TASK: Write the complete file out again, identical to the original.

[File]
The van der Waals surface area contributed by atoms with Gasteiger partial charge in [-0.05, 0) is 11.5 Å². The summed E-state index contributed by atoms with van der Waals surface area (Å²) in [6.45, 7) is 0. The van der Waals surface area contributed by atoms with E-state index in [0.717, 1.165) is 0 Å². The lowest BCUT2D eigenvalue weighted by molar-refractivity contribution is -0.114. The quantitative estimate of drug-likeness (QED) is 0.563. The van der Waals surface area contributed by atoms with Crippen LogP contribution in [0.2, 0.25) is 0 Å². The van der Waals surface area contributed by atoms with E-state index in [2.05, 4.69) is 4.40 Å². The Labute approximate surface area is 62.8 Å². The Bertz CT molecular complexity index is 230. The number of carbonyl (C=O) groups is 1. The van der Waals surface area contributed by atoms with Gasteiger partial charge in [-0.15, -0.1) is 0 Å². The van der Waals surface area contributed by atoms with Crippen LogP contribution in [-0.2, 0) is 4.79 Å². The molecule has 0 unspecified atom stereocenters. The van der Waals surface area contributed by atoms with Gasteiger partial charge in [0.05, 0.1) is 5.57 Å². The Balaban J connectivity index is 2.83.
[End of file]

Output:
The van der Waals surface area contributed by atoms with Gasteiger partial charge in [-0.05, 0) is 11.5 Å². The summed E-state index contributed by atoms with van der Waals surface area (Å²) in [6.45, 7) is 0. The van der Waals surface area contributed by atoms with E-state index in [0.717, 1.165) is 0 Å². The lowest BCUT2D eigenvalue weighted by molar-refractivity contribution is -0.114. The quantitative estimate of drug-likeness (QED) is 0.563. The van der Waals surface area contributed by atoms with Crippen LogP contribution in [0.2, 0.25) is 0 Å². The van der Waals surface area contributed by atoms with E-state index in [2.05, 4.69) is 4.40 Å². The Labute approximate surface area is 62.8 Å². The Bertz CT molecular complexity index is 230. The number of carbonyl (C=O) groups is 1. The van der Waals surface area contributed by atoms with Gasteiger partial charge in [-0.15, -0.1) is 0 Å². The van der Waals surface area contributed by atoms with Crippen LogP contribution in [-0.2, 0) is 4.79 Å². The molecule has 0 unspecified atom stereocenters. The van der Waals surface area contributed by atoms with Gasteiger partial charge in [0.05, 0.1) is 5.57 Å². The Balaban J connectivity index is 2.83.